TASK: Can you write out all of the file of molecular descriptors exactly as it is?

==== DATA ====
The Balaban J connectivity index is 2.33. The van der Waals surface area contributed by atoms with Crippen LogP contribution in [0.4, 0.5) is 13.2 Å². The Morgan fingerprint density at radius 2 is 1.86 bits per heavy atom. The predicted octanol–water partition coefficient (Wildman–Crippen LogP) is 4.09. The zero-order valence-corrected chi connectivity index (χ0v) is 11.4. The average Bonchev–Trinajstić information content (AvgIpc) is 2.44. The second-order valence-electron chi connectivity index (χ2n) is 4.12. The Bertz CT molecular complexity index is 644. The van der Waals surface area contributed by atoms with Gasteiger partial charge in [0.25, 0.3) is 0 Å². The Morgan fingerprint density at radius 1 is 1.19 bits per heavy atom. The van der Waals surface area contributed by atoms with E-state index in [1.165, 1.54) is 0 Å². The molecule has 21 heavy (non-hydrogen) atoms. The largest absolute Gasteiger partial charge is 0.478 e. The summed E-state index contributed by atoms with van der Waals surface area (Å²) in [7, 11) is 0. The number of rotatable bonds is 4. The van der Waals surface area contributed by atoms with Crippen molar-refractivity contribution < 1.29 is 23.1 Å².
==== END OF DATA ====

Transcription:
The Balaban J connectivity index is 2.33. The van der Waals surface area contributed by atoms with Crippen LogP contribution in [0.4, 0.5) is 13.2 Å². The Morgan fingerprint density at radius 2 is 1.86 bits per heavy atom. The predicted octanol–water partition coefficient (Wildman–Crippen LogP) is 4.09. The zero-order valence-corrected chi connectivity index (χ0v) is 11.4. The average Bonchev–Trinajstić information content (AvgIpc) is 2.44. The second-order valence-electron chi connectivity index (χ2n) is 4.12. The Bertz CT molecular complexity index is 644. The van der Waals surface area contributed by atoms with Gasteiger partial charge in [0.25, 0.3) is 0 Å². The Morgan fingerprint density at radius 1 is 1.19 bits per heavy atom. The van der Waals surface area contributed by atoms with E-state index in [1.165, 1.54) is 0 Å². The molecule has 21 heavy (non-hydrogen) atoms. The largest absolute Gasteiger partial charge is 0.478 e. The summed E-state index contributed by atoms with van der Waals surface area (Å²) in [7, 11) is 0. The number of rotatable bonds is 4. The van der Waals surface area contributed by atoms with Crippen molar-refractivity contribution < 1.29 is 23.1 Å².